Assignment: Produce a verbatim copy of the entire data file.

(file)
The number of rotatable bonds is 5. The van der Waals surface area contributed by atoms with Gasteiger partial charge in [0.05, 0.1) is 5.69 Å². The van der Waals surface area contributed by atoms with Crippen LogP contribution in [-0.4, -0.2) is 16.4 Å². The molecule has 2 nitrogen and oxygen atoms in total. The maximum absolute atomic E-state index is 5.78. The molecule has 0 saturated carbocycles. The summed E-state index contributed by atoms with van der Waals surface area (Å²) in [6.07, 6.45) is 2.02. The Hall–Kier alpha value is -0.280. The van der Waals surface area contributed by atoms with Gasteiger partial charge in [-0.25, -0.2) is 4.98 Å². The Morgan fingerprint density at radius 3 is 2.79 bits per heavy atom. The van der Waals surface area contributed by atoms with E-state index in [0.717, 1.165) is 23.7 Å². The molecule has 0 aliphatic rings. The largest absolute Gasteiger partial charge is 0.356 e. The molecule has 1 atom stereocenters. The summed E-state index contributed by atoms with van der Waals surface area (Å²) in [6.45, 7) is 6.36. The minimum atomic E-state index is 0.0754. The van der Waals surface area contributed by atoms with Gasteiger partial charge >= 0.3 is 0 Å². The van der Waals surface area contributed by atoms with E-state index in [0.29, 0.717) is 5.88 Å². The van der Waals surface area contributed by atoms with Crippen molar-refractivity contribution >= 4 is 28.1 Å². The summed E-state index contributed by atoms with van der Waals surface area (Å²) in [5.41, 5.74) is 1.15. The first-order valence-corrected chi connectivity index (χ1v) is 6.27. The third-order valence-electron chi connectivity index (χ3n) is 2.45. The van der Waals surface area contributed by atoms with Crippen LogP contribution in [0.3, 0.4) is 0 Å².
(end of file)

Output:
The number of rotatable bonds is 5. The van der Waals surface area contributed by atoms with Gasteiger partial charge in [0.05, 0.1) is 5.69 Å². The van der Waals surface area contributed by atoms with Crippen LogP contribution in [-0.4, -0.2) is 16.4 Å². The molecule has 2 nitrogen and oxygen atoms in total. The maximum absolute atomic E-state index is 5.78. The molecule has 0 saturated carbocycles. The summed E-state index contributed by atoms with van der Waals surface area (Å²) in [6.07, 6.45) is 2.02. The Hall–Kier alpha value is -0.280. The van der Waals surface area contributed by atoms with Gasteiger partial charge in [-0.25, -0.2) is 4.98 Å². The Morgan fingerprint density at radius 3 is 2.79 bits per heavy atom. The van der Waals surface area contributed by atoms with E-state index in [0.717, 1.165) is 23.7 Å². The molecule has 0 aliphatic rings. The largest absolute Gasteiger partial charge is 0.356 e. The molecule has 1 atom stereocenters. The summed E-state index contributed by atoms with van der Waals surface area (Å²) in [6.45, 7) is 6.36. The minimum atomic E-state index is 0.0754. The van der Waals surface area contributed by atoms with Gasteiger partial charge >= 0.3 is 0 Å². The van der Waals surface area contributed by atoms with E-state index in [0.29, 0.717) is 5.88 Å². The van der Waals surface area contributed by atoms with Crippen molar-refractivity contribution >= 4 is 28.1 Å². The summed E-state index contributed by atoms with van der Waals surface area (Å²) in [5.41, 5.74) is 1.15. The first-order valence-corrected chi connectivity index (χ1v) is 6.27. The third-order valence-electron chi connectivity index (χ3n) is 2.45. The van der Waals surface area contributed by atoms with Crippen LogP contribution in [0.3, 0.4) is 0 Å².